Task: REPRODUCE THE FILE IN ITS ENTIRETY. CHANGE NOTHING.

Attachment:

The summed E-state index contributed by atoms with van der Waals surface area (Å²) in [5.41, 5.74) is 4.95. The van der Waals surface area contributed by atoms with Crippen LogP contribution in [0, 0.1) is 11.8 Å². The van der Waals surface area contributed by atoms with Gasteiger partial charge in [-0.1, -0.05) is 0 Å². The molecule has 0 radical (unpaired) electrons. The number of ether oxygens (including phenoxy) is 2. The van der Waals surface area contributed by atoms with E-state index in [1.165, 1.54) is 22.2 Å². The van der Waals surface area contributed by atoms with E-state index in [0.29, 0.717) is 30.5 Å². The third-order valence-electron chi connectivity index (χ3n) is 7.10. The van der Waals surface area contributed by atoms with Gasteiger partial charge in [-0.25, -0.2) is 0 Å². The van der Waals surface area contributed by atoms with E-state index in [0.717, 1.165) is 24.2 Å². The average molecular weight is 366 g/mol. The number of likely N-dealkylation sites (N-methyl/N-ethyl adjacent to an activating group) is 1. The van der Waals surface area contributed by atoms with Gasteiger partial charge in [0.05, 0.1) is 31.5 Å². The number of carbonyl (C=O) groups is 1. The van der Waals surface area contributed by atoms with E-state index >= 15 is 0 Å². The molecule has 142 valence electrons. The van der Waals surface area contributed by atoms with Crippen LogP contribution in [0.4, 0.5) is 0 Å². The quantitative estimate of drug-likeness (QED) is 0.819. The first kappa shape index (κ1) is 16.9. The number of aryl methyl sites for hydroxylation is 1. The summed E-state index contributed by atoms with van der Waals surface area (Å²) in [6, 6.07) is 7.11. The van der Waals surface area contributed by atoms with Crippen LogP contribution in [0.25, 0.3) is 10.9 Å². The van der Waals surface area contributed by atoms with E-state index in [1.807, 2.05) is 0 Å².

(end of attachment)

The summed E-state index contributed by atoms with van der Waals surface area (Å²) in [5.41, 5.74) is 4.95. The van der Waals surface area contributed by atoms with Crippen LogP contribution in [0, 0.1) is 11.8 Å². The van der Waals surface area contributed by atoms with Gasteiger partial charge in [-0.1, -0.05) is 0 Å². The molecule has 0 radical (unpaired) electrons. The number of ether oxygens (including phenoxy) is 2. The van der Waals surface area contributed by atoms with E-state index in [1.165, 1.54) is 22.2 Å². The van der Waals surface area contributed by atoms with E-state index in [0.29, 0.717) is 30.5 Å². The third-order valence-electron chi connectivity index (χ3n) is 7.10. The van der Waals surface area contributed by atoms with Gasteiger partial charge in [-0.25, -0.2) is 0 Å². The van der Waals surface area contributed by atoms with E-state index in [0.717, 1.165) is 24.2 Å². The average molecular weight is 366 g/mol. The number of likely N-dealkylation sites (N-methyl/N-ethyl adjacent to an activating group) is 1. The van der Waals surface area contributed by atoms with Gasteiger partial charge in [0.05, 0.1) is 31.5 Å². The number of carbonyl (C=O) groups is 1. The van der Waals surface area contributed by atoms with E-state index >= 15 is 0 Å². The molecule has 142 valence electrons. The van der Waals surface area contributed by atoms with Crippen LogP contribution in [0.4, 0.5) is 0 Å². The quantitative estimate of drug-likeness (QED) is 0.819. The first kappa shape index (κ1) is 16.9. The number of aryl methyl sites for hydroxylation is 1. The summed E-state index contributed by atoms with van der Waals surface area (Å²) in [6, 6.07) is 7.11. The van der Waals surface area contributed by atoms with Crippen LogP contribution in [0.25, 0.3) is 10.9 Å². The van der Waals surface area contributed by atoms with E-state index in [1.807, 2.05) is 0 Å².